Everywhere he goes in his farewell tour Future Hall of Famer Mariano Rivera visits with a selected group of fans and honored by the opposition. When the Yankees were in Cleveland, the home of Rock ‘n Roll, the Indians presented him a framed gold record of “Enter Sandman’’ his take-the-mound music as a gift. The Mets presented Chipper Jones with artwork of Shea Stadium.

The Mets will honor Rivera on Tuesday.

Noted for breaking bats with his fierce cutter, one of the best gift ideas I heard speculated was to presented him an autographed cracked bat from the opposition. It is such a novel idea.

I hope he gets one from David Wright. It is piling on, but I can’t help it, he won’t get one from Davis as that would mean making contact.

Yes, yes, that’s cruel. However, there is an element of truth to it, right?

The week ends in Miami for a series against the anonymous Marlins, whose lone reason for watching, Giancarlo Stanton, was injured when the teams last played.

Niese and Harvey are scheduled to go Saturday and Sunday.

Then comes June, but the good news is they can’t swoon any more than they already have.

Can they?

May 22

Matt Harvey Reveals What Little Else Mets Have

The headlines were basically the same no matter where you look: Today Is Matt Harvey Day.

Harvey, undeniably the most exciting thing to happen to the Mets this season, starts Wednesday against Cincinnati. In games following his start, the Mets are 0-9.

HARVEY: Goes against Reds.

HARVEY: Goes against Reds.

Harvey has started nine games and won five with four no-decisions. Even in those games he was brilliant. Yes, when Harvey starts the Mets have a very good chance of winning. On those days, the Mets are major league quality.

That’s a good thing, but it comes with a flip side, and that’s outside of him, David Wright, Daniel Murphy and Bobby Parnell, there’s little substance on this team. Harvey’s success merely illustrates how little the Mets have on the major league level, and their refusal to demote Ike Davis shows how little faith they have in their minor league players.

Harvey is a major leaguer both in talent and demeanor, surrounded by players who mostly are not.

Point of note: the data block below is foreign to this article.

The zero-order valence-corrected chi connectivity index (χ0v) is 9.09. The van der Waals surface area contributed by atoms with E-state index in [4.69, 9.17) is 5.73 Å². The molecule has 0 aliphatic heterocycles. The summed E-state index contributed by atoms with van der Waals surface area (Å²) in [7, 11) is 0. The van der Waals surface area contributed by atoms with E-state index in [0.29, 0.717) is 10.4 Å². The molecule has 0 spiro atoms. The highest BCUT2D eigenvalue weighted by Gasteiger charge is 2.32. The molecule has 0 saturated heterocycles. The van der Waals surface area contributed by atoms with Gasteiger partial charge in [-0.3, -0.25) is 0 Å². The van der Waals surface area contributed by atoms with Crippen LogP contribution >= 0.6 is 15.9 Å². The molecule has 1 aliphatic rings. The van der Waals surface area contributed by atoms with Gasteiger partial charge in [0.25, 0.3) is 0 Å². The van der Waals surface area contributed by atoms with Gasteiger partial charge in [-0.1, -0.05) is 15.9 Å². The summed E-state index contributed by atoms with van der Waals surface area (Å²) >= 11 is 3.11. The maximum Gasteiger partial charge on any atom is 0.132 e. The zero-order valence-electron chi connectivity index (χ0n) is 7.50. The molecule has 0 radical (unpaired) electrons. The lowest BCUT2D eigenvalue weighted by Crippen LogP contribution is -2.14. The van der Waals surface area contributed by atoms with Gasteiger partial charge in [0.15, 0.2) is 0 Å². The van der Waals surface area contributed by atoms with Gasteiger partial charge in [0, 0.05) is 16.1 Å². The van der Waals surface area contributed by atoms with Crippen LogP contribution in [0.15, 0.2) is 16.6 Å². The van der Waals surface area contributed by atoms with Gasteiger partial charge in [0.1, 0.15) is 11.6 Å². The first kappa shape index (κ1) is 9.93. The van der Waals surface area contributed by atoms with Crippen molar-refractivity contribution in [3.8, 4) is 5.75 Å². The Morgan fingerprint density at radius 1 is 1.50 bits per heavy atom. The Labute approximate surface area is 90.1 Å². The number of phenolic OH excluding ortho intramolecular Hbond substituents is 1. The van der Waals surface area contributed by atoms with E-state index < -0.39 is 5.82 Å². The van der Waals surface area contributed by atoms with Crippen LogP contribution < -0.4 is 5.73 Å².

John Buck has his moments, as does Marlon Byrd, but seriously, you’re talking about two players who might not be here next year. Hey, they might be dealt at the July 31 deadline.

Besides Harvey, who can start on anybody’s staff, Wright and maybe Murphy – depending on the team – can be starters elsewhere.

The Mets began the season with a core they hoped to build around and contend with for a decade. Harvey and Jon Niese in the rotation; Davis, Wright and Ruben Tejada in the infield; Lucas Duda in the outfield, and Travis d’Arnaud behind the plate.

However, Tuesday night showed Niese to be unreliable. He is 3-5 with a 4.80 in ten starts. By definition, he has six quality starts, however, by sight he’s not been quality at all. Certainly, not one you would build a team around. He recovered Tuesday to give the Mets a chance to rally if they had any kind of offense. However, as has often been the case with Niese, one bad inning did him in, and it was the first when with no one on base and two outs, he walked three and fell behind 3-0.

Davis had an opportunity to get the Mets back in the game, but struck out. What can you say about Davis that hasn’t already been said, other than he’ll be on the next flight to Las Vegas?

Sandy Alderson, speaking during the SNY broadcast, said he sees last year’s second half when he watches Davis. Eventually, he concluded: “It may be he is better off going to Las Vegas for some period of time. But at this point we’re going to live with Ike for a little longer.’’

“Going to live with.’’ That’s some endorsement, isn’t it?

Duda’s on-base percentage has improved, but has little run-production – only 14 RBI – despite eight homers. One could conclude Buck drove in many of those potential RBI hitting ahead of him, but in reality Duda is not a good situational hitter.

Tejada has fallen off both at the plate and in the field, and you realize he’ll never be close to being what a healthy Jose Reyes was at one time.

Murphy is reliable, but not a star. He’s greatly improved at second base, but the Mets will always be looking for somebody faster and more athletic at that position. Murphy is a piece they could dangle in front of a contender in a couple of months.

That’s about the time d’Arnaud could be under consideration to being promoted. For now, his broken foot will be in a cast for another two weeks and he’ll begin rehab.